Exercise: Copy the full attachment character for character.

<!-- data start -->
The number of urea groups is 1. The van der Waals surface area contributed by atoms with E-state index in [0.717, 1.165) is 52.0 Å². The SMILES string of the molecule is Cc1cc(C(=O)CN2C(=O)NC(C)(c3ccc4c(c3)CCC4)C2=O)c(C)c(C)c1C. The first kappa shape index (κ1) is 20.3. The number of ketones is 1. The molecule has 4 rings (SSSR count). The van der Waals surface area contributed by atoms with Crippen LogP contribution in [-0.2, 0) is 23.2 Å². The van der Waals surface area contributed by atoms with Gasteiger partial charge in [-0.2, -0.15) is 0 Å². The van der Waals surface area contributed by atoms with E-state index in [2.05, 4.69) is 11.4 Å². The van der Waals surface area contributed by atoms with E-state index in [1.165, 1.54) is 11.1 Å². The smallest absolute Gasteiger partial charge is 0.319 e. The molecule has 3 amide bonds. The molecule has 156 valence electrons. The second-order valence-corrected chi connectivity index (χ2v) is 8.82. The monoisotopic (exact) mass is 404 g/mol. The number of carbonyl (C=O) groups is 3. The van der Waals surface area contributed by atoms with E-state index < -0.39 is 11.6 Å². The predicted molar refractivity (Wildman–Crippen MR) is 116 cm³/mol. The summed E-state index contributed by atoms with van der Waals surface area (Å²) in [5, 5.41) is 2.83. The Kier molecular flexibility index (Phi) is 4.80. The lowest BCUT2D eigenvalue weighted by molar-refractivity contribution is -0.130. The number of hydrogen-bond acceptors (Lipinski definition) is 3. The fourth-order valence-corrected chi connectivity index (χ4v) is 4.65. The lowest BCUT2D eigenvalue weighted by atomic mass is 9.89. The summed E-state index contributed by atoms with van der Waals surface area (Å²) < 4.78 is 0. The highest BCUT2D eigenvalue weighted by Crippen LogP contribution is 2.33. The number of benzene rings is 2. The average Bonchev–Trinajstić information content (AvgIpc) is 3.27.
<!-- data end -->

The number of urea groups is 1. The van der Waals surface area contributed by atoms with E-state index in [0.717, 1.165) is 52.0 Å². The SMILES string of the molecule is Cc1cc(C(=O)CN2C(=O)NC(C)(c3ccc4c(c3)CCC4)C2=O)c(C)c(C)c1C. The first kappa shape index (κ1) is 20.3. The number of ketones is 1. The molecule has 4 rings (SSSR count). The van der Waals surface area contributed by atoms with Crippen LogP contribution in [-0.2, 0) is 23.2 Å². The van der Waals surface area contributed by atoms with Gasteiger partial charge in [-0.2, -0.15) is 0 Å². The van der Waals surface area contributed by atoms with E-state index in [2.05, 4.69) is 11.4 Å². The van der Waals surface area contributed by atoms with E-state index in [1.165, 1.54) is 11.1 Å². The smallest absolute Gasteiger partial charge is 0.319 e. The molecule has 3 amide bonds. The molecule has 156 valence electrons. The second-order valence-corrected chi connectivity index (χ2v) is 8.82. The monoisotopic (exact) mass is 404 g/mol. The number of carbonyl (C=O) groups is 3. The van der Waals surface area contributed by atoms with E-state index < -0.39 is 11.6 Å². The predicted molar refractivity (Wildman–Crippen MR) is 116 cm³/mol. The summed E-state index contributed by atoms with van der Waals surface area (Å²) in [5, 5.41) is 2.83. The Kier molecular flexibility index (Phi) is 4.80. The lowest BCUT2D eigenvalue weighted by molar-refractivity contribution is -0.130. The number of hydrogen-bond acceptors (Lipinski definition) is 3. The fourth-order valence-corrected chi connectivity index (χ4v) is 4.65. The lowest BCUT2D eigenvalue weighted by atomic mass is 9.89. The summed E-state index contributed by atoms with van der Waals surface area (Å²) < 4.78 is 0. The highest BCUT2D eigenvalue weighted by Crippen LogP contribution is 2.33. The number of benzene rings is 2. The average Bonchev–Trinajstić information content (AvgIpc) is 3.27.